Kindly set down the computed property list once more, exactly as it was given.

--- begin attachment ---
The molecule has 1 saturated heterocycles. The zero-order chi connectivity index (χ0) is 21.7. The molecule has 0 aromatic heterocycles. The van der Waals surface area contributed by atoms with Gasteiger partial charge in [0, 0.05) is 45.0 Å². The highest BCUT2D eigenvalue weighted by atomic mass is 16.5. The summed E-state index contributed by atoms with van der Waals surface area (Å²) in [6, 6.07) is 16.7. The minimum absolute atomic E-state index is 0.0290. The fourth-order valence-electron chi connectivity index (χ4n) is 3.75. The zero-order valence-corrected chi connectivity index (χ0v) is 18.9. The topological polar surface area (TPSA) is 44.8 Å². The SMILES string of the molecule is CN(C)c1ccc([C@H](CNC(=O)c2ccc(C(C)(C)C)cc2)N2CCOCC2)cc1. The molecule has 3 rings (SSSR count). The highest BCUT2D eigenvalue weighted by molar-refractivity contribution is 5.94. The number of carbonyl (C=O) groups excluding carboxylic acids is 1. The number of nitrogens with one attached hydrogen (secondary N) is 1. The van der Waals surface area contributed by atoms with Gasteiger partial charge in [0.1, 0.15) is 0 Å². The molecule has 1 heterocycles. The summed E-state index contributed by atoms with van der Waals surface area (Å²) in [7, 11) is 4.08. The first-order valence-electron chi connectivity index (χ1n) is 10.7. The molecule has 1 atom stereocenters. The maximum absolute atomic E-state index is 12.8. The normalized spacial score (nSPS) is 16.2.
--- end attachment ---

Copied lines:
The molecule has 1 saturated heterocycles. The zero-order chi connectivity index (χ0) is 21.7. The molecule has 0 aromatic heterocycles. The van der Waals surface area contributed by atoms with Gasteiger partial charge in [0, 0.05) is 45.0 Å². The highest BCUT2D eigenvalue weighted by atomic mass is 16.5. The summed E-state index contributed by atoms with van der Waals surface area (Å²) in [6, 6.07) is 16.7. The minimum absolute atomic E-state index is 0.0290. The fourth-order valence-electron chi connectivity index (χ4n) is 3.75. The zero-order valence-corrected chi connectivity index (χ0v) is 18.9. The topological polar surface area (TPSA) is 44.8 Å². The SMILES string of the molecule is CN(C)c1ccc([C@H](CNC(=O)c2ccc(C(C)(C)C)cc2)N2CCOCC2)cc1. The molecule has 3 rings (SSSR count). The highest BCUT2D eigenvalue weighted by molar-refractivity contribution is 5.94. The number of carbonyl (C=O) groups excluding carboxylic acids is 1. The number of nitrogens with one attached hydrogen (secondary N) is 1. The van der Waals surface area contributed by atoms with Gasteiger partial charge in [0.1, 0.15) is 0 Å². The molecule has 1 heterocycles. The summed E-state index contributed by atoms with van der Waals surface area (Å²) in [7, 11) is 4.08. The first-order valence-electron chi connectivity index (χ1n) is 10.7. The molecule has 1 atom stereocenters. The maximum absolute atomic E-state index is 12.8. The normalized spacial score (nSPS) is 16.2.